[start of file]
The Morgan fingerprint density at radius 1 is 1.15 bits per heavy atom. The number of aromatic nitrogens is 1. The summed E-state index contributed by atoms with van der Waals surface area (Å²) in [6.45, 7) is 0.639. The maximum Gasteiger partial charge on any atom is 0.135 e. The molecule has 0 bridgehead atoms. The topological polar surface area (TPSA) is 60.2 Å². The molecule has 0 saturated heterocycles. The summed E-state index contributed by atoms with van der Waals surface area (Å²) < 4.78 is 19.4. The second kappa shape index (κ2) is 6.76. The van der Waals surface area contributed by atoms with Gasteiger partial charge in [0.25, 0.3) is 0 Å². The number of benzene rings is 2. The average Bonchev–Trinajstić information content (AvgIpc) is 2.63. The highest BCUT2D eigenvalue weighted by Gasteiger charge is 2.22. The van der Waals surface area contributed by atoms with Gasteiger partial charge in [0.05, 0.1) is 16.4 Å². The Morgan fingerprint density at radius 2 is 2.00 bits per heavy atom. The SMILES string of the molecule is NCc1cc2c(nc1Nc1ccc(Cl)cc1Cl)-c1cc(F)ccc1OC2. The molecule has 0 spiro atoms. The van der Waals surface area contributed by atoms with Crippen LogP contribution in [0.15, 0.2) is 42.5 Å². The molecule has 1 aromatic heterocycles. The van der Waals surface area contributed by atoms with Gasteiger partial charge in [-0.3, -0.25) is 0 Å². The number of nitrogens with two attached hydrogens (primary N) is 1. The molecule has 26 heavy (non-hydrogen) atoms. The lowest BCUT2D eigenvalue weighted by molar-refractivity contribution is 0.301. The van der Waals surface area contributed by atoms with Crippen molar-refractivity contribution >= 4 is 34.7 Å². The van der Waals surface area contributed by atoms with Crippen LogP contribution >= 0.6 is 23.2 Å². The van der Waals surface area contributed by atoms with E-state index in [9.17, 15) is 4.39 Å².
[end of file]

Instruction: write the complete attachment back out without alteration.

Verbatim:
The Morgan fingerprint density at radius 1 is 1.15 bits per heavy atom. The number of aromatic nitrogens is 1. The summed E-state index contributed by atoms with van der Waals surface area (Å²) in [6.45, 7) is 0.639. The maximum Gasteiger partial charge on any atom is 0.135 e. The molecule has 0 bridgehead atoms. The topological polar surface area (TPSA) is 60.2 Å². The molecule has 0 saturated heterocycles. The summed E-state index contributed by atoms with van der Waals surface area (Å²) < 4.78 is 19.4. The second kappa shape index (κ2) is 6.76. The van der Waals surface area contributed by atoms with Gasteiger partial charge in [0.25, 0.3) is 0 Å². The number of benzene rings is 2. The average Bonchev–Trinajstić information content (AvgIpc) is 2.63. The highest BCUT2D eigenvalue weighted by Gasteiger charge is 2.22. The van der Waals surface area contributed by atoms with Gasteiger partial charge in [0.05, 0.1) is 16.4 Å². The Morgan fingerprint density at radius 2 is 2.00 bits per heavy atom. The SMILES string of the molecule is NCc1cc2c(nc1Nc1ccc(Cl)cc1Cl)-c1cc(F)ccc1OC2. The molecule has 0 spiro atoms. The van der Waals surface area contributed by atoms with Crippen LogP contribution in [0.15, 0.2) is 42.5 Å². The molecule has 1 aromatic heterocycles. The van der Waals surface area contributed by atoms with Gasteiger partial charge in [-0.3, -0.25) is 0 Å². The number of nitrogens with two attached hydrogens (primary N) is 1. The molecule has 26 heavy (non-hydrogen) atoms. The lowest BCUT2D eigenvalue weighted by molar-refractivity contribution is 0.301. The van der Waals surface area contributed by atoms with Crippen molar-refractivity contribution >= 4 is 34.7 Å². The van der Waals surface area contributed by atoms with Crippen LogP contribution >= 0.6 is 23.2 Å². The van der Waals surface area contributed by atoms with E-state index in [9.17, 15) is 4.39 Å².